The Wallace H. Coulter Foundation along with the University of Michigan’s College of Engineering and the School of Medicine has enabled the creation of a $20 million endowment to enhance and support research directed at technologies promising progression towards commercial development and clinical practice.
“The university’s commitment to strengthening the economy includes seeing that our research moves from the laboratory to the marketplace, and this new endowment will help make that possible,” said UM President Mary Sue Coleman.
“This endowment from the Coulter Foundation will help to boost the burgeoning biotech industry in southeast Michigan, mainly because funding like this picks up where funding from the National Institute of Health tends to leave off,” said Douglas C. Noll, chair of Biomedical Engineering. “Many companies need products that are closer to commercialization before they become interesting enough to attract outside investors, and the Coulter Program plays a unique role in advancing projects to that stage.”
Sue Van, president of the foundation, said: “This program started out as a grand experiment to link the relatively new discipline of biomedical engineering to translational research. We are extremely proud of the advancements achieved by the University of Michigan in moving projects through the Coulter Process so that these advances will benefit patients.”
Elias Caro, vice president of technology development at the foundation stated: “As a member of the Coulter program, UM adopted the Coulter Process, an industry-like development process that includes a thorough analysis which assesses intellectual property, FDA requirements, reimbursement, critical milestones and clinical adoption. This attracted follow on funding from venture capital and biomedical companies and create high quality jobs.”
The UM Coulter Translational Research Partnership program has used a unique funding approach and support structure to launch 22 pilot projects and catalyze four BME start-ups since the first round of projects funded in 2006. The program pairs engineers and clinicians with the aim of moving promising technologies from the laboratory to the marketplace. Because of its success, the Coulter framework is serving as a model for other translational programs on campus.
“The Coulter Foundation endowment helps the UM Health System create the future of medicine by fostering the development of cutting-edge discoveries that improve patient health,” said Dr. James O. Woolliscroft, dean of the UM Medical School and the Lyle C. Roll Professor of Medicine. “High-risk and potentially high-return medical research too often is not pursued were it not for this kind of philanthropic support.”
The foundation has funded BME with a total of $5 million over five years (April 2006-March 2011). The funded projects have leveraged this support to advance projects towards translation to patient care, resulting in $22.2 million in investments in four start-up companies and over $7 million in NIH and other grant funding. Additional innovations were successfully licensed to industry.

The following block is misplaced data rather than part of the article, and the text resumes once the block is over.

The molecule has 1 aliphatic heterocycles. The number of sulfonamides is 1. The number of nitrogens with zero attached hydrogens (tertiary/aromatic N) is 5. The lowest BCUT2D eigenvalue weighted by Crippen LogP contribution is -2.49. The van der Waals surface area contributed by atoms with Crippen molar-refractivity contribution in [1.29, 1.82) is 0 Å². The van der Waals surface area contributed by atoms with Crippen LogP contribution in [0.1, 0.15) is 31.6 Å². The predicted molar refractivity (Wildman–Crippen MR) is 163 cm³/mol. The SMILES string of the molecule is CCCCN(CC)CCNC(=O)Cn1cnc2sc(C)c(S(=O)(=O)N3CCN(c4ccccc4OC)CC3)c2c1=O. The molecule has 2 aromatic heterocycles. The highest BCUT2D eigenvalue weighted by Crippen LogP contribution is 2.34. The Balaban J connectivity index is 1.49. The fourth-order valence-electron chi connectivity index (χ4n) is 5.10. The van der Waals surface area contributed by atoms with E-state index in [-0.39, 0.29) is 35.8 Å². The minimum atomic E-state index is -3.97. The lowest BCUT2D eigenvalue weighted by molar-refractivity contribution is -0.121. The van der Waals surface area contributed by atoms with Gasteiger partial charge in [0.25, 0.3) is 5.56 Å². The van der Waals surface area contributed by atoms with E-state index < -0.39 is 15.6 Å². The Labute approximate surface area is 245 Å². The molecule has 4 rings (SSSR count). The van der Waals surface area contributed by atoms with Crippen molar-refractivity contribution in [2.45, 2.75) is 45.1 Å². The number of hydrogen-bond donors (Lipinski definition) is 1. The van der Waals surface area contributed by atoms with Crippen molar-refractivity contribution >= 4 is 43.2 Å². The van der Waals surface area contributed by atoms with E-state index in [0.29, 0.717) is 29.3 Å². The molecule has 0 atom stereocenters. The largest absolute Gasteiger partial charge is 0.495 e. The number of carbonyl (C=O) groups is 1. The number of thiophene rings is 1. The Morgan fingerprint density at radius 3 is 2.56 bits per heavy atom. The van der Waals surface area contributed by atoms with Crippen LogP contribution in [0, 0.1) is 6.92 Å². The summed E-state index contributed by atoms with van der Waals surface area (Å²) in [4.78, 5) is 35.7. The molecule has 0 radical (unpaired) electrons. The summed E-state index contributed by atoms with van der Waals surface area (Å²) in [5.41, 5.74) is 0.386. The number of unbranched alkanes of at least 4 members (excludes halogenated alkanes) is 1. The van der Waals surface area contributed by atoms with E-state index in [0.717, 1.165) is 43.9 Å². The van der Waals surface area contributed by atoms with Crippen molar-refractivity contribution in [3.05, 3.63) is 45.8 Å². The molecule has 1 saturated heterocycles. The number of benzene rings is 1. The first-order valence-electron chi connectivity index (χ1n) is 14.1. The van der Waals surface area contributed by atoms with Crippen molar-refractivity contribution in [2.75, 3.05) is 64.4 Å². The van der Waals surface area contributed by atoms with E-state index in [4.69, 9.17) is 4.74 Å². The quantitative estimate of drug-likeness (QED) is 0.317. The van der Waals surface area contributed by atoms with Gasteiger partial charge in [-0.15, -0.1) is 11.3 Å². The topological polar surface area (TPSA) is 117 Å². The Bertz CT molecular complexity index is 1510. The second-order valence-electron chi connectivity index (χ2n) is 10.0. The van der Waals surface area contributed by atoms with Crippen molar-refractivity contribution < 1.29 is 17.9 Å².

Driven by the positive results of the UM-Coulter model, the university seeks to raise additional funds from other foundations, gifts, corporate sponsors and individual partners to ensure the growth and expansion of this program for continued success in the future.
“By creating four startups in five years, the Coulter Foundation’s program has provided UM and southeast Michigan with its most productive commercialization model to date,” said Jim O’Connell, UM’s Coulter Program director. “The most recent being Life Magnetics. The Coulter program’s ability to provide extremely targeted, and well-timed funding at only the most promising university technologies has accelerated companies like Life Magnetics out into the marketplace, created jobs, and will ultimately save lives.”
HistoSonics, a UM Coulter success story, launched an Ann Arbor-based start-up to develop a technology known as histotripsy. Histotripsy is a non-invasive surgical procedure that uses high intensity ultrasound pulses to break down soft tissue. Its lead application is the treatment of benign prostate hyperplasia, but it can also be applied to blood clots, kidney stones, uterine fibroids, congenital heart disease, and tumors of the breast and brain — without pain or other side effects. The company has received $11 million in venture financing to develop its clinical prototype and secure FDA approval.
Wallace H. Coulter (1913-1998), benefactor of the foundation, was a serial innovator and entrepreneur. He founded Coulter Corp. and continued to lead this global diagnostics company during its entire 40-year history. He revolutionized the practice of hematology and laboratory medicine and pioneered the fields of flow cytometry and monoclonal antibodies.
The Coulter Principle, or electronic sensing zone, was the first of his 82 patents. Its first application, the Coulter Counter, provided the first high-throughput, standardized method to count and size cells and particles as they flow through an aperture. It led to major breakthroughs in science, medicine and industry. In fact, the Coulter Principle touches everyone’s daily life from having a blood test, to painting your home, from drinking beer to eating chocolate, swallowing a pill or applying cosmetics. It is critical to toners and ceramics as well as space exploration where NASA uses it to test the purity of rocket fuel. The impact of the Coulter Principle enhances and supports research directed at promising technologies within the university laboratory, propelling them towards commercial development and clinical practice.